Defects in Mitochondrial Function Linked to Alzheimer’s Disease

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Medical researchers at the University of Virginia Health System have succeeded in directly linking the brain cell damage and death that are hallmarks of Alzheimer’s disease (AD) to abnormalities in mitochondrial genes. The research is published in the July issue of Annals of Neurology.

Mitochondria, which are descended from primitive bacteria, are the “powerhouses” of our cells that provide usable energy. Their genes are small pieces of circular DNA that are passed from mother to children. Abnormalities in mitochondrial genes have been associated with rare brain diseases in children and adults. This study shows that defective mitochondrial genes may cause Alzheimer’s, the most common degenerative brain disease in adults.

“For us, this is a major finding,” said Dr. James P. Bennett Jr., a neurologist at U.Va. and principal investigator of the study. “We show that a likely source of increased secretion and deposition of beta amyloid in the brains of AD patients derives from the defects in mitochondrial function induced by defective AD mitochondrial genes.”

Using cell systems or cybrids made from platelet mitochondria of five sporadic AD subjects and five age-matched, neurologically normal controls, the U.Va. researchers examined amyloid metabolism and mitochondrial function in the disease.

“Prior work on amyloid secretion centered on the rare inherited forms that account for only about 10 percent of the cases,” Bennett said. “We built our cybrids using mitochondria from people with sporadic or non-familial AD, which accounts for more than 90 percent of AD cases.”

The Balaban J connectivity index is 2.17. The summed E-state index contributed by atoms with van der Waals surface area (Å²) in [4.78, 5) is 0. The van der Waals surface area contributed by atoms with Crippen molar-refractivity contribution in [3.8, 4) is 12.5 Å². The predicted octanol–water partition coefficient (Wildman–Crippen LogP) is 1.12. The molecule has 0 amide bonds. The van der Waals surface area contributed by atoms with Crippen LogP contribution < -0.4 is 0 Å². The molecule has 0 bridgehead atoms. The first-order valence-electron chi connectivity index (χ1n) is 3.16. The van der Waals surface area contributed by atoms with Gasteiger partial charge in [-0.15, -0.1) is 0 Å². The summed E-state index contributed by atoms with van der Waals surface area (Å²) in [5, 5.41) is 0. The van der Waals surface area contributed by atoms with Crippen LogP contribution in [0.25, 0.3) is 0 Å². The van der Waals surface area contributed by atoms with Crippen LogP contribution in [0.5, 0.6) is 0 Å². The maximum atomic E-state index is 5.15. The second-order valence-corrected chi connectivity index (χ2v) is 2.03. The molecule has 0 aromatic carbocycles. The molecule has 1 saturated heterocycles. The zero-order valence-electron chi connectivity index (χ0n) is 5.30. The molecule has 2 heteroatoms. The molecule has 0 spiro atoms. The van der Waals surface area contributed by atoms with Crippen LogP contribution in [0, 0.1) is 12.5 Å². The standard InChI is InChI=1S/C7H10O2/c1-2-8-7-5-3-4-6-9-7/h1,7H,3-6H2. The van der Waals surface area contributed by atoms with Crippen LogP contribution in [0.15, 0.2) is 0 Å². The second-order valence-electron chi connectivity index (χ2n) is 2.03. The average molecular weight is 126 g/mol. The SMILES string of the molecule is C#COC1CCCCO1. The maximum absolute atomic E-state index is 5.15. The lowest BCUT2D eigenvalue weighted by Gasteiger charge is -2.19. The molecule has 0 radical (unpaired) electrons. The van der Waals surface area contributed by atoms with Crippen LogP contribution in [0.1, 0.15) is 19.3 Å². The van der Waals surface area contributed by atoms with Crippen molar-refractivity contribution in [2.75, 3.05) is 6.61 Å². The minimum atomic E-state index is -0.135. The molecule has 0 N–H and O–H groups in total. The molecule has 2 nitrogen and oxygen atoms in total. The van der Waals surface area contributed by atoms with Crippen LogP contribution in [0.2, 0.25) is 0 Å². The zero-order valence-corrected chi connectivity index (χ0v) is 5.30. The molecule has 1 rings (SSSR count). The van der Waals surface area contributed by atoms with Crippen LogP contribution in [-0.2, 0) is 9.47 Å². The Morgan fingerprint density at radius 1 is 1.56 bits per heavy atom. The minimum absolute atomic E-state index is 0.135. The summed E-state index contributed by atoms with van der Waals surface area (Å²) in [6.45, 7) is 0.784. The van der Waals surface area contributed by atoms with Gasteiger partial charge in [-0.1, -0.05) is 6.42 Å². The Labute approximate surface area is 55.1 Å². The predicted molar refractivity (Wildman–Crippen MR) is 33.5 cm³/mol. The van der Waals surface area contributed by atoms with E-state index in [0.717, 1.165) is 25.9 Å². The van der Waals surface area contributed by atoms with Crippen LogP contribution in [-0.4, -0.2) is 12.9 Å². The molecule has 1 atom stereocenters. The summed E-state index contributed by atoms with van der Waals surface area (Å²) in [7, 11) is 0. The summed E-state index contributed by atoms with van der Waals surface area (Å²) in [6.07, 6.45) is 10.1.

They found that the defective mitochondrial genes in AD cybrid cells caused increased damage from oxygen free radicals (“oxidative stress”), because of the inefficient processing of oxygen into water.

This led to the activation of cell death pathways, which resulted in the over secretion of beta amyloid peptides and the forming of plaque-like areas in the cells. Blocking the activation of cell death pathways eliminated the abnormal beta amyloid secretion.

AD, which effects an estimated three to five million Americans, is characterized by two changes in the brain tissue: senile or neuritic plaques, chemical deposits consisting of degenerating nerve cells combined with a form of protein called beta amyloid, and neurofibrillary tangles, malformations within nerve cells.

The plaques found in the brains of people with Alzheimer’s appear to be made, in part, from protein molecules — amyloid precursor protein or APP — that normally are essential components of the brain. Plaques are made when an enzyme snips APP apart at specific places and then leaves the fragments or beta amyloid in brain tissue, where they come together in abnormal deposits.

The latest findings by Bennett and his colleagues reinforce their view that beta amyloid plaque formation is an effect, or marker, of an underlying cause.

“As a result of this study we are now much closer to understanding how AD develops in the 90 percent of patients who have the so-called sporadic form that tends to appear in those without a strong family history of the disease,” Bennett said. “Our findings in these AD patients firmly link together defective mitochondrial genes and abnormal beta amyloid metabolism, which is the biochemical hallmark of the disease.

“Finding out what causes AD’s damage to brain cells provides possible avenues for new research, and hopefully the development of drugs that will reduce the abnormal oxidative stress in the mitochondria. If we can lessen cell death in AD brains, we should be able to slow the progression of the debilitating symptoms of this tragic disease.”

Source: University of Virginia Health Center

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